Through my job I have been to a lot of sporting events. My favorite will always be the Daytona 500.
My special affinity for the place and event is because of my first trip there in 2008. It was the 50th running of the 500 and my first crack at multimedia production.
The plan to create a multimedia was hatched a couple weeks earlier at Super Bowl XLII in Phoenix, AZ (see Feb. 2 blog). Bill had been sitting next to Terry McDonnell, the managing editor of Sports Illustrated, at dinner. Terry mentioned to Bill that he wanted to start creating short videos and mulitmedias for SI.com - they were the newest of the new media at the time. Then I overheard Bill tell Terry that he and I could do that; that I was a fantastic video editor.
I remember that conversation because I remember kicking Bill under the table. I had edited a few videos before, but never in Final Cut Pro and never on deadline. Bill was confident in my ability to figure it out, and I did.
Two weeks later, Bill and I drove an hour and a half south to Daytona to give it a go.
If you’ve never been to the infield at Daytona, there is a section at turn four littered with trucks, tents, homemade scaffolding and makeshift bars. It’s a temporary city inhabited by the greatest fans in sport and surrounded by the fastest cars in America. NASCAR and it’s fans encapsulates everything that makes America singular - fast cars, light beer and sun burns.
I walked around the infield with an audio recorder and a microphone and talked to anyone who was willing to talk to me, and at NASCAR that’s pretty much everyone. They are proud, friendly and patriotic, and want to tell you all about it. As I explored Daytona International Speedway, I discovered that I enjoyed interviewing people; I liked hearing their stories and getting to know them.
I quickly learned how to phrase questions that required more than a yes or no answer. I also found that if you approach someone with a smile and respect, they’ll pretty much tell you anything you want to hear. All I really wanted to know was why they loved NASCAR and this race so much.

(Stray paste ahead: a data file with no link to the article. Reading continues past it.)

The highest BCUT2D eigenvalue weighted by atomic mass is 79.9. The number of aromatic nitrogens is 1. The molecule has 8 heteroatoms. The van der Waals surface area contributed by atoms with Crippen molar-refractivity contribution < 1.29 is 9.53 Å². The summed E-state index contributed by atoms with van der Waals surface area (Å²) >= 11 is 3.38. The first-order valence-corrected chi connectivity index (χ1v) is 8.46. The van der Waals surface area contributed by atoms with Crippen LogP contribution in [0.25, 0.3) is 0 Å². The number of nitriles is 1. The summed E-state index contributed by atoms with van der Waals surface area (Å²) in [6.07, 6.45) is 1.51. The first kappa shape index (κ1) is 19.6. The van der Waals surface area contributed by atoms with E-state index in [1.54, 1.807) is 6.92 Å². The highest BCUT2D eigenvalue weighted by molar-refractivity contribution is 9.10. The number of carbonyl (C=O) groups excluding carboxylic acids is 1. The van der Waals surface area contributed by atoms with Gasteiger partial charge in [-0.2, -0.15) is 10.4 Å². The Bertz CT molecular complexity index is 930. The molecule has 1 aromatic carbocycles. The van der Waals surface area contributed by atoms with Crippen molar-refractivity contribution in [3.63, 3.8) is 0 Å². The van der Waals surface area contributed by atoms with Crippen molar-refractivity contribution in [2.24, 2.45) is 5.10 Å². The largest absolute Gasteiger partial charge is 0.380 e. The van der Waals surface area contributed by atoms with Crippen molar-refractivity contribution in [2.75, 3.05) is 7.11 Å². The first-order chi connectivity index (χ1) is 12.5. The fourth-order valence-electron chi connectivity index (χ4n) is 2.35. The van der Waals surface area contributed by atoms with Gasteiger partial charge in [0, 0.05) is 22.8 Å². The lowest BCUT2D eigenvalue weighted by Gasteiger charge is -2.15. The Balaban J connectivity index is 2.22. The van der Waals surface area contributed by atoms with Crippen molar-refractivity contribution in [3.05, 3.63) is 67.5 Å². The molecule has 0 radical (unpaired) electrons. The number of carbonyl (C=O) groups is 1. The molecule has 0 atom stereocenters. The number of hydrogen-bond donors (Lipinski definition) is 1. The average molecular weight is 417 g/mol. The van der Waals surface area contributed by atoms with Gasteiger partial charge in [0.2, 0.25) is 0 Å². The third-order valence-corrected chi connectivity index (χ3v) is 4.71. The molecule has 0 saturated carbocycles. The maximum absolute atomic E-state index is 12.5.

What I found was that the infield of Daytona was a family. These people come hell or high water every year. 2008 in particular was a difficult year for many. The economy had begun to slip, particularly in Florida and particularly in real estate and construction. Gas had jumped to $3 per gallon and many of the people I talked to weren’t entirely sure they’d have enough money to get home after the race.
They came close to tears as as they told me about the day Dale Earnhardt’s car went into the wall at turn four, or the year they didn’t have money for a campsite so one of their infield family members invited them to theirs.
Race day itself - February 17, 2008 - was a blur. I probably walked 20 miles around the track that day with a wide angle lens and audio recorder trying to find quirky pictures, quotes and ambient sound.
After the race we sent images to Sports Illustrated - Bill was still responsible for general coverage - then got in the car and drove to Gainesville. Since I had never edited a video or multimedia before, Bill called Tricia Coyne - a photographer and videographer at the Gainesville Sun who he had worked with him off and on for a few years.
Tricia met us at my apartment across from campus and immediately started importing files into Final Cut Pro. Her idea of teaching was doing and my idea of learning was watching, so we were a good team. Tricia was used to working on deadline and moved quickly.
We listened to the quotes first, pulling out the best of the bunch and placing them in the project sequence. I told her an idea I had about placing some of the portraits over ambient sound of the cars going by. She liked the idea and quickly began pulling an example together.
I watched as she set in and out points for video and attached it to the sequence, trimming or extending audio as needed.
Tricia and Bill stayed until about midnight getting the beginning of the multimedia together. Tricia gave me a few tips and shortcuts and left me with it.
By morning I had a pretty decent edit together, at least I thought so.
It was the first time I had ever been completely involved in a creative process from start to finish and the experience was addicting. From Daytona, we ended up visiting five more tracks that year - Sonoma, Bristol, Indianapolis, Pocono and Las Vegas - to fill out the story. Each place had it's own characters and charms.
I have since edited more videos and multimedias than I can count. That video, while not great from a technical standpoint, is still one of my favorites. Watching it brings back the warmth of the Florida sun in February, the hum of stock-cars around the 2.5 mile track, and memories of the fans who helped me do my job by inviting on top of their trucks and scaffolding, volunteering for photos and interviews, and offering me more beer and moonshine than any one person could possibly consume.
What I love most about that first Daytona 500 was that it made my future clear to me. It opened up a creativity I didn’t know I had and a world I wanted to be part of. I knew then I wanted to tell stories, and over the last nine years I’ve been lucky enough to do just that.